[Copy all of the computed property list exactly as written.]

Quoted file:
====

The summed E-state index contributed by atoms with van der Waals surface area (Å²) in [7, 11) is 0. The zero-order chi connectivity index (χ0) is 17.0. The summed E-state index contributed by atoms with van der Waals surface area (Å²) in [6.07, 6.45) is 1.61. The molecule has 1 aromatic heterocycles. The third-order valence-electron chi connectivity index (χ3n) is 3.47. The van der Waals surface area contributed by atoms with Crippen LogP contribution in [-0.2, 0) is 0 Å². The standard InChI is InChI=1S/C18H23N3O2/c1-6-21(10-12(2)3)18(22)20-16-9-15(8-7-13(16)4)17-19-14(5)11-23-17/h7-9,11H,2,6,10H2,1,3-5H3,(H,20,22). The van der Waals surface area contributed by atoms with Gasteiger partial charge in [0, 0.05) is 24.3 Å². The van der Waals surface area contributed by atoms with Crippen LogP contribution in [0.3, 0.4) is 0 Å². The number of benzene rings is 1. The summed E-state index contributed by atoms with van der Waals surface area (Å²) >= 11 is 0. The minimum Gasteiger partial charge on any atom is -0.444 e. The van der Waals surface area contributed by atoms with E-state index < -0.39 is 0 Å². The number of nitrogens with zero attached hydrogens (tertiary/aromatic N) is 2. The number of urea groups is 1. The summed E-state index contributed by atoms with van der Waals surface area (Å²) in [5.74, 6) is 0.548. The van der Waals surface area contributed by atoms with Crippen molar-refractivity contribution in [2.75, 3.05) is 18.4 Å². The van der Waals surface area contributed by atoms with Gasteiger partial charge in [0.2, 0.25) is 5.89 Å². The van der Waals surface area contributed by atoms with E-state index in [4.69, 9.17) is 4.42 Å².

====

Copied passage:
The summed E-state index contributed by atoms with van der Waals surface area (Å²) in [7, 11) is 0. The zero-order chi connectivity index (χ0) is 17.0. The summed E-state index contributed by atoms with van der Waals surface area (Å²) in [6.07, 6.45) is 1.61. The molecule has 1 aromatic heterocycles. The third-order valence-electron chi connectivity index (χ3n) is 3.47. The van der Waals surface area contributed by atoms with Crippen LogP contribution in [-0.2, 0) is 0 Å². The standard InChI is InChI=1S/C18H23N3O2/c1-6-21(10-12(2)3)18(22)20-16-9-15(8-7-13(16)4)17-19-14(5)11-23-17/h7-9,11H,2,6,10H2,1,3-5H3,(H,20,22). The van der Waals surface area contributed by atoms with Gasteiger partial charge in [0, 0.05) is 24.3 Å². The van der Waals surface area contributed by atoms with Crippen LogP contribution in [0.3, 0.4) is 0 Å². The number of benzene rings is 1. The summed E-state index contributed by atoms with van der Waals surface area (Å²) >= 11 is 0. The minimum Gasteiger partial charge on any atom is -0.444 e. The van der Waals surface area contributed by atoms with E-state index < -0.39 is 0 Å². The number of nitrogens with zero attached hydrogens (tertiary/aromatic N) is 2. The number of urea groups is 1. The summed E-state index contributed by atoms with van der Waals surface area (Å²) in [5.74, 6) is 0.548. The van der Waals surface area contributed by atoms with Crippen molar-refractivity contribution in [2.75, 3.05) is 18.4 Å². The van der Waals surface area contributed by atoms with Gasteiger partial charge in [0.2, 0.25) is 5.89 Å². The van der Waals surface area contributed by atoms with E-state index in [4.69, 9.17) is 4.42 Å².